I just started a new rotation, one of the A students has no idea what is going on. So how was that A useful to anyone?

    I plan to get my MSN, in my area C does not = Grad school.
    Cheaters bug me. It's a major problem at my university's nursing school, with a lot of the undergrads taking tests out of the room and giving the answers to friends.
    KimberlyRN89 likes this.
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    Quote from llg
    There is a BIG difference between someone who tries to do their best but struggles a bit and earns a C -- learns from it and improves as a result of the experience ...... and someone whose goal is to perform at the bare minimum level required to pass.The person who is NOT satisfied with the C and uses the experience to grow and learn more is one I would want to work with. The person who IS satisfied with a C and does not aspire to do better is one that I don't want to work with and will not hire.The question is not whether or not you ever got a bad or mediocre grade. The questions are: How did you get it? How did you feel about? How did you react to it?
    I agree with this. However, with so many people getting A's and almost always being a B student, my motivation has been shot and I can see why someone would give up and settle with a C.At my program, there are so many people who look down at the B and C students and people treat B's like they are the plaque.
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    Quote from snickers21
    I have heard c=degree and c=continue quite a bit. I get that grades aren't everything, but I don't understand the people who only study enough to get that C. I'm shocked at the amount of people whose GOAL is to get a C. I must be a type A personality without knowing it, because I've always thought that you should try your best and try to learn it all or as much as possible and if you get a B or C, that is ok, because you put the effort in and you learned. However to study, just enough to pass and little more? I will never get it. *shrug*
    I can't say I blame them. They seem to be happier and less stressed out than the A students and I am tempted to say, "screw it" and settle with a less than perfect grade.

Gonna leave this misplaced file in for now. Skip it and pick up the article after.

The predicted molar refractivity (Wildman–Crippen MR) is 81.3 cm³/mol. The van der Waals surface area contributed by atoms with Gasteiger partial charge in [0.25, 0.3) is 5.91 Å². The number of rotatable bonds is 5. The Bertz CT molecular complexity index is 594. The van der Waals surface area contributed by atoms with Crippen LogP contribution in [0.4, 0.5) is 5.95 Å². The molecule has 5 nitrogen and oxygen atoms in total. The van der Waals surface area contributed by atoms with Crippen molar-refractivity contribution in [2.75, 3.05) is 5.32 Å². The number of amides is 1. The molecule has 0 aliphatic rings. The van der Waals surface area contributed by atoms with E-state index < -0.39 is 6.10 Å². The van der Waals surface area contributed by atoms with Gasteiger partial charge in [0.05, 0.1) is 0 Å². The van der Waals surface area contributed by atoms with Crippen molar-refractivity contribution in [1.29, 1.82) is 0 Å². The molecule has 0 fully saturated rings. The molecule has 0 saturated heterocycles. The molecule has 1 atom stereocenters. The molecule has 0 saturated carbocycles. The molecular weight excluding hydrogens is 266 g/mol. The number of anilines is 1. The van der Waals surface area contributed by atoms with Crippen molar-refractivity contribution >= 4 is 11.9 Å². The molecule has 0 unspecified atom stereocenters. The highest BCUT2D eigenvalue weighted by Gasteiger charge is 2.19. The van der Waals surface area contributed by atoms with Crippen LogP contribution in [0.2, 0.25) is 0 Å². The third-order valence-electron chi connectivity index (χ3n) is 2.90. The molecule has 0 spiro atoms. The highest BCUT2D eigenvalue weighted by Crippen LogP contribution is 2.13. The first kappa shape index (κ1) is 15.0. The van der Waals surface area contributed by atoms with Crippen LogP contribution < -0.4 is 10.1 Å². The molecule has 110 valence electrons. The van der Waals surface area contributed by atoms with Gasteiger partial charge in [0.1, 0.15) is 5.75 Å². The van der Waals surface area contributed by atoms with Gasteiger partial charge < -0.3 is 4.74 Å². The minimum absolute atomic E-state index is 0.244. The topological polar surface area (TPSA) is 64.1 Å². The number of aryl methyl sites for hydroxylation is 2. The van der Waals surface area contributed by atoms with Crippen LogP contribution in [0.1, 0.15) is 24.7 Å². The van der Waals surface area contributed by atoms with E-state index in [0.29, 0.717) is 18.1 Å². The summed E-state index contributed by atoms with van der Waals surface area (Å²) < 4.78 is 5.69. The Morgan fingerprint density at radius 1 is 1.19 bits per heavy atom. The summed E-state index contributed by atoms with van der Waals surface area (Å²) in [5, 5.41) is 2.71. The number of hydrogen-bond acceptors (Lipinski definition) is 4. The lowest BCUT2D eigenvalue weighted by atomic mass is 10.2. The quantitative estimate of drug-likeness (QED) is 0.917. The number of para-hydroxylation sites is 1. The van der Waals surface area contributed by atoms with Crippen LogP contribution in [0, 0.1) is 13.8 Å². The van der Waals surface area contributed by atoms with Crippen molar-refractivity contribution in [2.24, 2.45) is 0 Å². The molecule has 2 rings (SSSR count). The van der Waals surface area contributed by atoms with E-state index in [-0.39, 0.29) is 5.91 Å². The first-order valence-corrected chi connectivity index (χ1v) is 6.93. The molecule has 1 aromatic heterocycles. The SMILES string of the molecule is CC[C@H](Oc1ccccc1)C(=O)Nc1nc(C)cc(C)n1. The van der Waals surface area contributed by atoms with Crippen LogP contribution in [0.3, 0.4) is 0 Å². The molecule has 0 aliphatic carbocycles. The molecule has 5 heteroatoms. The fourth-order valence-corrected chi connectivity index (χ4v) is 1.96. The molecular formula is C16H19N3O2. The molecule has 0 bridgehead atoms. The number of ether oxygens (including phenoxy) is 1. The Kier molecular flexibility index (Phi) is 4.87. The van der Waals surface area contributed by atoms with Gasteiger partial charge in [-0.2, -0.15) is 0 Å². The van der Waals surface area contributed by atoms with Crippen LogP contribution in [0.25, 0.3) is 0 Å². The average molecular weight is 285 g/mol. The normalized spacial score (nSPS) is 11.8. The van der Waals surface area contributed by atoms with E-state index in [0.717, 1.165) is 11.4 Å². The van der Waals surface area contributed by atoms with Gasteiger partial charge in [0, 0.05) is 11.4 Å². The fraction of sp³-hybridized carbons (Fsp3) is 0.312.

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    Hospitals in my area are using new grads' GPA as part of consideration for internship & residency programs.
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    Here, too. As an ADN student, it is harder to get a job b/c I do think they are tougher on us (not saying BSN program is easier-just more spread out and maybe not as intense), we have to maintain a higher grade to stay in the program and the hospitals want the BSN students. I plan on getting mine, I just needed to get to work (a job) faster (missed the deadline for an ABSN program by a day). There are job opportunities here for ADN students, but we have some great hospitals that I think will not consider an ADN w/o a 4.0.
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    Employers have never shown any interest in my education or how I did gradepoint-wise, but they are quick to discuss my current job performance. As far as I'm concerned, getting by with a C average is fine if it gets the student what they want. Only problem is when they want to further their education and find that programs will not accept less than a 3.0 GPA. Then, the student might wish they had put forth more effort in their undergrad studies.